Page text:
That is simply not true Joseph, 3 generations would take a comparison of the 645D to the 1Ds (original) and 4 generations would compare the Pentax to the D60 (the Canon one not the Nikon one or the 60D). That the focus of development for these sensors might not be regular photographic imaging is true, but there is no doubt they are far from "leftovers", just look at the DR in the linked shot, the 5D MkII is good, the 645D is very clearly better.
     
  17. I've printed crops from each from raw files at the Imaging Resource. On HM Photorag 308, the difference is visible at 16x20. It becomes large at 20x30. The Pentax simply looks more real, natural...almost like you're there. The Canon at 20x30 is OK.
     
  18. boz

    boz

    10 grand, jesus! Lottery camera. With that kind of camera tho you won't be worrying about AF! Its not a camera for quick
    shots!
     
  19. And FWIW, the autofocus on the 645D is excellent, probably the equal in accuracy, if not more so, than the 5D2. Likewise, the metering of the 645D is superior, in my opinion, to the 5D2. I've looked at a number of TIF and RAW files from the 645D, as well as comparison files from a friend, who owns and shoots with both cameras. The 645D is clearly superior in all respects and it is still outstanding at 1600 ISO. The comment regarding the quality and generational backwardness of the 645D sensor is pure BS.
     
  20. Worth a look.
    http://www.pentaxforums.com/forums/pentax-medium-format-645-6x7-645d/139755-my-final-thoughts-645d.html
     
  21. boz

    boz

    Pity Canon never got into MF!
     
  22. There were several comments like "I don't need mural sized prints".
    I'm sort of at the other end of the spectrum. I often pour 41.5mp into an 8x10. That's the native "cell" resolution of a 2880 dpi Epson, and yes, you can tell the difference between that and a good 360dpi (10.3mp, cropped from a 12mp 3:2 shot) or 300dpi (7.2mp) shot. If you look at the resolutions...
    • 300dpi = 5.9 line pairs/mm
    • 360dpi = 7.1 line pairs/mm
    • 720dpi = 14.1 line pairs/mm
    I've take good "way beyond 40mp" source images (from stitching, and from 4x5 film scans), knocked it down to 7.2, 10.3, and 41.5mp, and printed the three files to the best of my ability, and was amazed that most "civilians" had no trouble telling the difference, and they often made up their own terms trying to describe the 720 print. They draw you in, you want to get closer than the 25cm (elbows at 90 degrees) criteria often used in optics. Sort of like the first time you see a well shot 8x10 contact print.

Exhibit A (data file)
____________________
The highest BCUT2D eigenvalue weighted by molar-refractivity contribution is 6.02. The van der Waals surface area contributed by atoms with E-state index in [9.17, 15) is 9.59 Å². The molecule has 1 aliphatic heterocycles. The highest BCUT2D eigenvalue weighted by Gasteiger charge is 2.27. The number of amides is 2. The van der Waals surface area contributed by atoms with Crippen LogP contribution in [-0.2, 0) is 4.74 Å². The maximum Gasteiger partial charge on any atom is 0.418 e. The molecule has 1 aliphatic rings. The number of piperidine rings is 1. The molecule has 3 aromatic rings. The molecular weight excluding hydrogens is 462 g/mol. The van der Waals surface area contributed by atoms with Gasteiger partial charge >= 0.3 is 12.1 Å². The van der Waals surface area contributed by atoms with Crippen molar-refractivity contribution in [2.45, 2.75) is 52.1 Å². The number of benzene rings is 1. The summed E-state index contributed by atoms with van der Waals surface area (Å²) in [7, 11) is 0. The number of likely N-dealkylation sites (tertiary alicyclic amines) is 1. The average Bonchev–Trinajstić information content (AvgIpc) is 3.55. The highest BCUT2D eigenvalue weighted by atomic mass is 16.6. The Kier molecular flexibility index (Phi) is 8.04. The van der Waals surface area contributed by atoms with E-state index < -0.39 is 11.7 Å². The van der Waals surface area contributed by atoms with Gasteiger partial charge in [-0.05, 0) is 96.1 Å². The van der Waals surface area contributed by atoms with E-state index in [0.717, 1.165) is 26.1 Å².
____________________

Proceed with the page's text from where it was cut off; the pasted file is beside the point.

If I had a camera that took a good 40mp single shot, I'd use that resolution constantly, even on 8x10 prints.
     
  23. Wow, before you know it someone will compare the image quality of a 35mm negative with that of a 120 negative...
     
  24. Wow, before you know it someone will say something totally nonconstructive and bordering on rude... Oh wait...
     
  25. Pity Canon never got into MF!​
    But they have!
    00YXYB-346627684.jpg
     
  26. Miles (wow, you posted your review 5 separate times on photo.net!),
    Your information regarding the Hasselblad H3D in cold temperatures is very inaccurate. I regularly shoot in well below freezing temps with the H3D (and the H2 prior) without any failure. In fact, I did my ice fishermen series on frozen lakes and rivers exclusively with the H3DII39.
    I have plenty of other snow/ice photographs, obviously made in very inclement weather conditions. I have used the H2 in temps around -18F, sadly, I failed to function, not the H camera. I have worked with the H in temps as high as 114F, no issues.
    The 32 degree temp rating from Hasselblad is the Kodak sensor temp rating specified by Kodak.
    Please correct your otherwise good review and thank you for posting it. Be well.
    Kind regards,
    Derek Jecxz
    http://www.jecxz.com
    http://www.facebook.com/derek.jecxz.photographer
     
  27. 5D owners that sprout the merits of a smaller camera/sensor over the Pentax would be quick to point out, I'm sure, the advantages their 5D has over a 7D with a 'DX' sized sensor. Why didn't you save the money and buy the smaller 'crop' sensor? Of course the Pentax is going to produce better images in the right situation, just not every situation.
     
  28. let me clairfy what problem i had withmy H3D-39 not the newer H3D2-39, which is a totally diifent back then the original 39 was. sure it used the same sensor, but the colling system, etc was changed, ie no internal fan.
    My H3d39 back would no turn on in 17 degree weather. When i contacted haselblad support they told me that system was only rated to'work at 32 degrees. i cant comment on the H3D2 system, i know the H4D system though still rated at freezing does work in cold weather i saw it myself in Yosemite this winter in cold weather.
    so i stand by my statement that miles made, that was my experience with my H3d.
    Steven